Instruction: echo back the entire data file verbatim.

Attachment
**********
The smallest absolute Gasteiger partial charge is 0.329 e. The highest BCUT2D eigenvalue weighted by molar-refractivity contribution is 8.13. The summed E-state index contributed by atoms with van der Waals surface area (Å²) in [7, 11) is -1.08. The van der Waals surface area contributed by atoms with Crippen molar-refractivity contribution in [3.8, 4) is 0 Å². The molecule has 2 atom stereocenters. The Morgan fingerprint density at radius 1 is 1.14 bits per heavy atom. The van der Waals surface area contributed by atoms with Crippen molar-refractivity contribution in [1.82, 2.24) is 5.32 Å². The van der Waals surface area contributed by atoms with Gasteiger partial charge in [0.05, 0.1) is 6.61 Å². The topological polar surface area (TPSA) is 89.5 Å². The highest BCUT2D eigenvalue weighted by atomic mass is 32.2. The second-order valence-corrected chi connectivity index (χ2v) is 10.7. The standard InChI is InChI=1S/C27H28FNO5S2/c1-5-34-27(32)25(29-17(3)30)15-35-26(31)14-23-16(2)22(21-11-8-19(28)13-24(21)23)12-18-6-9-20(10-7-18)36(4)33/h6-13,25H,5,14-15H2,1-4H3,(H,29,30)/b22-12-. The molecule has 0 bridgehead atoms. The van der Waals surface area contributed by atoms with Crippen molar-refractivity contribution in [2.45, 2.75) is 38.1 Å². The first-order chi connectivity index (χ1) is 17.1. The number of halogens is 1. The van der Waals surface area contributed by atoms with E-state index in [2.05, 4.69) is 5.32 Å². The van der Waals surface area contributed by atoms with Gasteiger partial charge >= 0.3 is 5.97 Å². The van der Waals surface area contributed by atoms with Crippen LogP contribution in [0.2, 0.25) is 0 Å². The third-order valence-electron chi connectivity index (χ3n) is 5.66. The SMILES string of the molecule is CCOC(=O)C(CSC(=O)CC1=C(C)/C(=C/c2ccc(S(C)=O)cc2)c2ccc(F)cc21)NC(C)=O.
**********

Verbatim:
The smallest absolute Gasteiger partial charge is 0.329 e. The highest BCUT2D eigenvalue weighted by molar-refractivity contribution is 8.13. The summed E-state index contributed by atoms with van der Waals surface area (Å²) in [7, 11) is -1.08. The van der Waals surface area contributed by atoms with Crippen molar-refractivity contribution in [3.8, 4) is 0 Å². The molecule has 2 atom stereocenters. The Morgan fingerprint density at radius 1 is 1.14 bits per heavy atom. The van der Waals surface area contributed by atoms with Crippen molar-refractivity contribution in [1.82, 2.24) is 5.32 Å². The van der Waals surface area contributed by atoms with Gasteiger partial charge in [0.05, 0.1) is 6.61 Å². The topological polar surface area (TPSA) is 89.5 Å². The highest BCUT2D eigenvalue weighted by atomic mass is 32.2. The second-order valence-corrected chi connectivity index (χ2v) is 10.7. The standard InChI is InChI=1S/C27H28FNO5S2/c1-5-34-27(32)25(29-17(3)30)15-35-26(31)14-23-16(2)22(21-11-8-19(28)13-24(21)23)12-18-6-9-20(10-7-18)36(4)33/h6-13,25H,5,14-15H2,1-4H3,(H,29,30)/b22-12-. The molecule has 0 bridgehead atoms. The van der Waals surface area contributed by atoms with Crippen molar-refractivity contribution in [2.45, 2.75) is 38.1 Å². The first-order chi connectivity index (χ1) is 17.1. The number of halogens is 1. The van der Waals surface area contributed by atoms with E-state index in [2.05, 4.69) is 5.32 Å². The van der Waals surface area contributed by atoms with Gasteiger partial charge >= 0.3 is 5.97 Å². The van der Waals surface area contributed by atoms with Crippen LogP contribution in [0.2, 0.25) is 0 Å². The third-order valence-electron chi connectivity index (χ3n) is 5.66. The SMILES string of the molecule is CCOC(=O)C(CSC(=O)CC1=C(C)/C(=C/c2ccc(S(C)=O)cc2)c2ccc(F)cc21)NC(C)=O.